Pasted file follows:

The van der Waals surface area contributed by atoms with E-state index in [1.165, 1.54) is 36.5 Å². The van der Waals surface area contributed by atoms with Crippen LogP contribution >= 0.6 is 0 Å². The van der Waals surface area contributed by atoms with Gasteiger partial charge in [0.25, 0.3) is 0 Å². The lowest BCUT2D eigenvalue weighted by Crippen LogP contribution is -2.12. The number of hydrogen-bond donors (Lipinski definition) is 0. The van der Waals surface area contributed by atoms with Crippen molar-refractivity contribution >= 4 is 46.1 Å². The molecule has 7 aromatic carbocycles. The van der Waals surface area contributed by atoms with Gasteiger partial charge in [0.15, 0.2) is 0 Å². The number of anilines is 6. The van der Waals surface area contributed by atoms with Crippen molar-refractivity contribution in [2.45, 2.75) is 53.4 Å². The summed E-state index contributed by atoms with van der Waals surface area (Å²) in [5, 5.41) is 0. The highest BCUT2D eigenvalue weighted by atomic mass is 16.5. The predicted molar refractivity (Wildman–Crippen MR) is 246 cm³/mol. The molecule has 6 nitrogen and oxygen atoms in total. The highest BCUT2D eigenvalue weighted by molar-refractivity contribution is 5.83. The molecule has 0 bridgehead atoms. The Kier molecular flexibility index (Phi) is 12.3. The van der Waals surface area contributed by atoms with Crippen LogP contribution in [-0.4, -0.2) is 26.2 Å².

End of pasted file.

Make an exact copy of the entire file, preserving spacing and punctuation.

The van der Waals surface area contributed by atoms with E-state index in [1.165, 1.54) is 36.5 Å². The van der Waals surface area contributed by atoms with Crippen LogP contribution >= 0.6 is 0 Å². The van der Waals surface area contributed by atoms with Gasteiger partial charge in [0.25, 0.3) is 0 Å². The lowest BCUT2D eigenvalue weighted by Crippen LogP contribution is -2.12. The number of hydrogen-bond donors (Lipinski definition) is 0. The van der Waals surface area contributed by atoms with Crippen molar-refractivity contribution >= 4 is 46.1 Å². The molecule has 7 aromatic carbocycles. The van der Waals surface area contributed by atoms with Gasteiger partial charge in [0.15, 0.2) is 0 Å². The number of anilines is 6. The van der Waals surface area contributed by atoms with Crippen molar-refractivity contribution in [2.45, 2.75) is 53.4 Å². The summed E-state index contributed by atoms with van der Waals surface area (Å²) in [5, 5.41) is 0. The highest BCUT2D eigenvalue weighted by atomic mass is 16.5. The predicted molar refractivity (Wildman–Crippen MR) is 246 cm³/mol. The molecule has 6 nitrogen and oxygen atoms in total. The highest BCUT2D eigenvalue weighted by molar-refractivity contribution is 5.83. The molecule has 0 bridgehead atoms. The Kier molecular flexibility index (Phi) is 12.3. The van der Waals surface area contributed by atoms with Crippen LogP contribution in [-0.4, -0.2) is 26.2 Å².